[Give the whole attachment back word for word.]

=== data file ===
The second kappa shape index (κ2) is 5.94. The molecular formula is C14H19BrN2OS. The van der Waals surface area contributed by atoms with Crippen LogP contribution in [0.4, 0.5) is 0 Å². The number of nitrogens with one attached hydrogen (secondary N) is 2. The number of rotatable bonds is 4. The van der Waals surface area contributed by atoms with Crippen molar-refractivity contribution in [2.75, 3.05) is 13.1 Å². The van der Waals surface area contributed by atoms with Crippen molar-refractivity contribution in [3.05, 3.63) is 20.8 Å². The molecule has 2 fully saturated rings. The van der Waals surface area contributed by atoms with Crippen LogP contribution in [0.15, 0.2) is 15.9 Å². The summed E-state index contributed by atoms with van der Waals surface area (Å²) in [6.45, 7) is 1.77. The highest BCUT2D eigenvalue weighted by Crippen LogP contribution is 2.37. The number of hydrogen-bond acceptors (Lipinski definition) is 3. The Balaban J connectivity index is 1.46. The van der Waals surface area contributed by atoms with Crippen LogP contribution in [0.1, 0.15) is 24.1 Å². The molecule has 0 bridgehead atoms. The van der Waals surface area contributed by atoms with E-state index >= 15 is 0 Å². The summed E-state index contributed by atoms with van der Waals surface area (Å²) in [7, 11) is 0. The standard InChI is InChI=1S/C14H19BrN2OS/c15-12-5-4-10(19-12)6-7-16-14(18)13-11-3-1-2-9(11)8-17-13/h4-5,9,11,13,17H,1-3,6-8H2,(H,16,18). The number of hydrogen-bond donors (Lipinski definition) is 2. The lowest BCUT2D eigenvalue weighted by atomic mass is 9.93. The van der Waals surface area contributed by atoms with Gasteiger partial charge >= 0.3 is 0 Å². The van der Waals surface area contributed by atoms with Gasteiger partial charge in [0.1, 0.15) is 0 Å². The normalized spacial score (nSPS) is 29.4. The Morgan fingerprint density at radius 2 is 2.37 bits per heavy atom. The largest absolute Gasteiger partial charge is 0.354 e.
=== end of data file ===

The second kappa shape index (κ2) is 5.94. The molecular formula is C14H19BrN2OS. The van der Waals surface area contributed by atoms with Crippen LogP contribution in [0.4, 0.5) is 0 Å². The number of nitrogens with one attached hydrogen (secondary N) is 2. The number of rotatable bonds is 4. The van der Waals surface area contributed by atoms with Crippen molar-refractivity contribution in [2.75, 3.05) is 13.1 Å². The van der Waals surface area contributed by atoms with Crippen molar-refractivity contribution in [3.05, 3.63) is 20.8 Å². The molecule has 2 fully saturated rings. The van der Waals surface area contributed by atoms with Crippen LogP contribution in [0.15, 0.2) is 15.9 Å². The summed E-state index contributed by atoms with van der Waals surface area (Å²) in [6.45, 7) is 1.77. The highest BCUT2D eigenvalue weighted by Crippen LogP contribution is 2.37. The number of hydrogen-bond acceptors (Lipinski definition) is 3. The Balaban J connectivity index is 1.46. The van der Waals surface area contributed by atoms with Crippen LogP contribution in [0.1, 0.15) is 24.1 Å². The molecule has 0 bridgehead atoms. The van der Waals surface area contributed by atoms with E-state index >= 15 is 0 Å². The summed E-state index contributed by atoms with van der Waals surface area (Å²) in [7, 11) is 0. The standard InChI is InChI=1S/C14H19BrN2OS/c15-12-5-4-10(19-12)6-7-16-14(18)13-11-3-1-2-9(11)8-17-13/h4-5,9,11,13,17H,1-3,6-8H2,(H,16,18). The number of hydrogen-bond donors (Lipinski definition) is 2. The lowest BCUT2D eigenvalue weighted by atomic mass is 9.93. The van der Waals surface area contributed by atoms with Gasteiger partial charge >= 0.3 is 0 Å². The van der Waals surface area contributed by atoms with Gasteiger partial charge in [0.1, 0.15) is 0 Å². The normalized spacial score (nSPS) is 29.4. The Morgan fingerprint density at radius 2 is 2.37 bits per heavy atom. The largest absolute Gasteiger partial charge is 0.354 e.